Consider that over the past 11 seasons, the White Sox have used the disabled list less than anybody in the major leagues. If that doesn't sound impressive then consider this: The White Sox have used the disabled list 4,026 days since 2002. The next closest American League team is the Minnesota Twins at 7,805.

Even when accounting for Danks' lost time last year and the fact that Crain had two stints on the DL (oblique, shoulder), the White Sox are still healthier than everybody in baseball. The White Sox had 499 DL days last year, while the next closest AL team, the Seattle Mariners, had 551 days.

The credit not only goes to head trainer Herm Schneider and assistant trainer Brian Ball, the White Sox are doing all they can so that players can avoid the training room altogether.

Allen Thomas, the team's director of conditioning, takes preventative measures with a strength and fitness program, and is assisted by Dale Torborg, the minor league conditioning coordinator, to get the program in operation at all levels of the organization.

Like Danks, and Jake Peavy before him in 2010, injuries will happen. But the team's health has been so much better than the health of other clubs that the front office takes that into consideration when projecting the strength of the team from year to year.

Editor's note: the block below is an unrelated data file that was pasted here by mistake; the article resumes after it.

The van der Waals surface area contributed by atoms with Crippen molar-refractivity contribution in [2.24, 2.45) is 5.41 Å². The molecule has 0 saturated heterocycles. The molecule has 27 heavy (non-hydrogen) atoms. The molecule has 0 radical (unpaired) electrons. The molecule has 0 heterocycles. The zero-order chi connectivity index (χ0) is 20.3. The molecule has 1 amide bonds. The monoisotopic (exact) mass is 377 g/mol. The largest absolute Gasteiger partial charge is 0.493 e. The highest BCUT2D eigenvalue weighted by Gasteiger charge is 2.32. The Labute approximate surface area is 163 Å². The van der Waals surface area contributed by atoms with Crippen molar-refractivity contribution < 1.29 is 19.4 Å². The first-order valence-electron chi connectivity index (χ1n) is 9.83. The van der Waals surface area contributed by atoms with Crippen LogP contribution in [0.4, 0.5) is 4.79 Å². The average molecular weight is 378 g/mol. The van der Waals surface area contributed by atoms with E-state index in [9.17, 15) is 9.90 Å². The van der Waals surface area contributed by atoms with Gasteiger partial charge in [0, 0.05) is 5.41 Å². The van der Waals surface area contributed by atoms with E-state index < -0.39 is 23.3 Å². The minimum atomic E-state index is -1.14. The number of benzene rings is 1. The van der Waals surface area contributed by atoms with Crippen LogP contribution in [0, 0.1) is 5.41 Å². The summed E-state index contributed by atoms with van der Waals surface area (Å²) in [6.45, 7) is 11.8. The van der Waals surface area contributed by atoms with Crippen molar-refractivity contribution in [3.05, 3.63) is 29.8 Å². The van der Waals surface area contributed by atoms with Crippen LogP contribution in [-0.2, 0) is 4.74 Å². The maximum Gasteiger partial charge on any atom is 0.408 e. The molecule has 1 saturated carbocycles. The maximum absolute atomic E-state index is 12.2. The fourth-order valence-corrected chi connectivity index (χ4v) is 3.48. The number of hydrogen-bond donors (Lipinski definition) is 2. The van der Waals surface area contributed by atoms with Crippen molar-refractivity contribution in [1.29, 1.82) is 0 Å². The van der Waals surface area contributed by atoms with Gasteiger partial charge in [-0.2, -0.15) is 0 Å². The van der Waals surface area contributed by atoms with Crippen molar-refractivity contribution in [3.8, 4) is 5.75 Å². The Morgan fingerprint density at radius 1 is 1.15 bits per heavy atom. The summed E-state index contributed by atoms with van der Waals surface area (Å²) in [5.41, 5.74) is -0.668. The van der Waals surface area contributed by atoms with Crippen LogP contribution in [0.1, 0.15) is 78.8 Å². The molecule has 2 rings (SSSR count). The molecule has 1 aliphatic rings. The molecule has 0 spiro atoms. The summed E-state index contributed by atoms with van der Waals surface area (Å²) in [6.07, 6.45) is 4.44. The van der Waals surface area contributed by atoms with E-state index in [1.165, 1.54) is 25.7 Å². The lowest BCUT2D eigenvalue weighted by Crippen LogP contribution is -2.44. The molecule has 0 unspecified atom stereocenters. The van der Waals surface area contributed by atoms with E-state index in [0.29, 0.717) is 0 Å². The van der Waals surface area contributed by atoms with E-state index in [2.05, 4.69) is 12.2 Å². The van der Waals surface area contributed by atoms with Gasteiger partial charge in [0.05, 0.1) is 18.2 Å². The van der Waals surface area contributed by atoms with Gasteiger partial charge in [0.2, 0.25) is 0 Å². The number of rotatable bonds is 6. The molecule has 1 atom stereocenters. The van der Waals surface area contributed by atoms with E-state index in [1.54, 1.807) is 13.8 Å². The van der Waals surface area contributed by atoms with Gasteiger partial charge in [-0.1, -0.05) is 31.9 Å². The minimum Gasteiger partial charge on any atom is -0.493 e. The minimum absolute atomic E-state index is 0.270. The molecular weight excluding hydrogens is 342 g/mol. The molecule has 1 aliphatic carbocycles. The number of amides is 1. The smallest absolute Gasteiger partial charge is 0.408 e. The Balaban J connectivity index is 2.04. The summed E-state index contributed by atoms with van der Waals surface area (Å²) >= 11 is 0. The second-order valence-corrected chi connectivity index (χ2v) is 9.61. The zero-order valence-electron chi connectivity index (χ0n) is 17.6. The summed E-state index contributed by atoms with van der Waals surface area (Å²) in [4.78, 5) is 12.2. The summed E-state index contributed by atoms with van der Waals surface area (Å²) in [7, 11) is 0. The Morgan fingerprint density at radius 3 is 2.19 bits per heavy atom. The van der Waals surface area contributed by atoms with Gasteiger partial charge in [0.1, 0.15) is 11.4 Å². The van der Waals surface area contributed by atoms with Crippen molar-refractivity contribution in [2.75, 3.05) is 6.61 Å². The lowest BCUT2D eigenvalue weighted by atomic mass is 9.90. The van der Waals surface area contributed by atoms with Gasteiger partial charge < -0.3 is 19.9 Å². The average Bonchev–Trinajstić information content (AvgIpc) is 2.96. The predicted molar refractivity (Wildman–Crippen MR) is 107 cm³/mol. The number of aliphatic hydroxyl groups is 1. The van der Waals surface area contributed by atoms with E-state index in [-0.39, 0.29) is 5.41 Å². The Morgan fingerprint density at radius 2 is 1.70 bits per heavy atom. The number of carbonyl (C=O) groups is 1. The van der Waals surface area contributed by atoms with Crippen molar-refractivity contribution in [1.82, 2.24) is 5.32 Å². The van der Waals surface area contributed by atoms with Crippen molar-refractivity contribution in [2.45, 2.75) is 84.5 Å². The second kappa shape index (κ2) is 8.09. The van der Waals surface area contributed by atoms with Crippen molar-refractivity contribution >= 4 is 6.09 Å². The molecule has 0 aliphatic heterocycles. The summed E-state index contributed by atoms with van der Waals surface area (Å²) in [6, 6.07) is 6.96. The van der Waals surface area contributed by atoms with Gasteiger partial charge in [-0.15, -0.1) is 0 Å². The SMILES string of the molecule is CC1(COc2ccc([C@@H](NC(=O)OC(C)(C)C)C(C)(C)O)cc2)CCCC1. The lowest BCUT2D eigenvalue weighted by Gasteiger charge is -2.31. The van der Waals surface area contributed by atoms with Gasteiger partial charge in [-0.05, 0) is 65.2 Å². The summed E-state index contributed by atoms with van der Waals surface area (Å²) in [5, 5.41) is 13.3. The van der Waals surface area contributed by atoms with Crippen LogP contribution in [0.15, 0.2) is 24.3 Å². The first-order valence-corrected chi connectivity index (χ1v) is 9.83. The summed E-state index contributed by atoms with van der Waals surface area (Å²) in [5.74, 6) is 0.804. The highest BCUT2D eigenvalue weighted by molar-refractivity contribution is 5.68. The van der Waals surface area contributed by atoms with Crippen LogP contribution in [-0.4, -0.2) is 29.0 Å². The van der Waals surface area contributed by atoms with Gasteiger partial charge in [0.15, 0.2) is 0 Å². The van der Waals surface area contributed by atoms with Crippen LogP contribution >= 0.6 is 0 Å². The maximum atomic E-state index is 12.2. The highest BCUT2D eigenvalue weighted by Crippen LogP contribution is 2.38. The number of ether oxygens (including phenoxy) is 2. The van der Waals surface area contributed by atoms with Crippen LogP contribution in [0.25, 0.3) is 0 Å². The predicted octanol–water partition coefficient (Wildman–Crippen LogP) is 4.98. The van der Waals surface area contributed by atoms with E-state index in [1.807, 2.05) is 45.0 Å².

So when projections surfaced last month that the current White Sox roster was expected to finish under .500 when compared to other rosters, White Sox management begged to differ. They expect to use less help from inexperienced minor league players and confidently project themselves as a better club.

The number that gives the White Sox the most confidence in that department is the 4,026 DL days from the last 11 seasons, which is exactly 5,470 days fewer than the major league average.

General manager Rick Hahn said that's a number that didn't seem to be taken into account when Baseball Prospectus' early-spring PECOTA projections said the White Sox will finish 77-85 this season.

“Their projections this year currently have us giving up 81 more runs than we gave up last year,” Hahn said earlier this spring. “Looking at this roster, our opinion is that probably isn't going to happen if everybody stays healthy. Now if we start hitting the (lower) innings totals they project for guys like Danks or (Chris Sale or Peavy or Gavin Floyd) then that's conceivable.

“It's a little of a difference in opinion in health and durability and there is also some stuff with our relievers where we project them a little different than they do. But it's an interesting system. I don't think it's necessarily biased against run prevention. It's a little more on health and durability in terms of their projections on us. Hopefully we're right.”



Chris Sale
12 2.17 208 174
BAJ. Abreu .317
HRJ. Abreu 36
RBIJ. Abreu 107
RA. Ramirez 82
OPSJ. Abreu .964
ERAC. Sale 2.17
SOC. Sale 208